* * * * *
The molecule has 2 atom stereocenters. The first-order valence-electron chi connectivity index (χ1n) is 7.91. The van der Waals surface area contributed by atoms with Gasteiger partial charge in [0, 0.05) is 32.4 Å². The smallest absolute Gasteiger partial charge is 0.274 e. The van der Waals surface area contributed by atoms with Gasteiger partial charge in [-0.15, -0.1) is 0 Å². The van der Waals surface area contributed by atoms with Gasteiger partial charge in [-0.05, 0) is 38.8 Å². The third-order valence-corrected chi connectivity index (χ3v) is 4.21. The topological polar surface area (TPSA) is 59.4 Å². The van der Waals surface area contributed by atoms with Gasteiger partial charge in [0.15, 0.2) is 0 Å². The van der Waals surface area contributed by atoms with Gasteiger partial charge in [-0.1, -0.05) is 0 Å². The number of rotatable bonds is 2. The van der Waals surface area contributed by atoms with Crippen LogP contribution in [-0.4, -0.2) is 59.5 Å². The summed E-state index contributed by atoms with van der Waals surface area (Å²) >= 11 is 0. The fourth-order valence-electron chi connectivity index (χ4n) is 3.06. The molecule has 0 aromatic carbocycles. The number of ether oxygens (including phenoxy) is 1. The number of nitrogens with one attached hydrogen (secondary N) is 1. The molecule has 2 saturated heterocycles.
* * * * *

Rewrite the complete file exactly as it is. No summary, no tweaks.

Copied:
The molecule has 2 atom stereocenters. The first-order valence-electron chi connectivity index (χ1n) is 7.91. The van der Waals surface area contributed by atoms with Gasteiger partial charge in [0, 0.05) is 32.4 Å². The smallest absolute Gasteiger partial charge is 0.274 e. The van der Waals surface area contributed by atoms with Gasteiger partial charge in [-0.15, -0.1) is 0 Å². The van der Waals surface area contributed by atoms with Gasteiger partial charge in [-0.05, 0) is 38.8 Å². The third-order valence-corrected chi connectivity index (χ3v) is 4.21. The topological polar surface area (TPSA) is 59.4 Å². The van der Waals surface area contributed by atoms with Gasteiger partial charge in [0.15, 0.2) is 0 Å². The van der Waals surface area contributed by atoms with Gasteiger partial charge in [-0.1, -0.05) is 0 Å². The number of rotatable bonds is 2. The van der Waals surface area contributed by atoms with Crippen LogP contribution in [-0.4, -0.2) is 59.5 Å². The summed E-state index contributed by atoms with van der Waals surface area (Å²) >= 11 is 0. The fourth-order valence-electron chi connectivity index (χ4n) is 3.06. The molecule has 0 aromatic carbocycles. The number of ether oxygens (including phenoxy) is 1. The number of nitrogens with one attached hydrogen (secondary N) is 1. The molecule has 2 saturated heterocycles.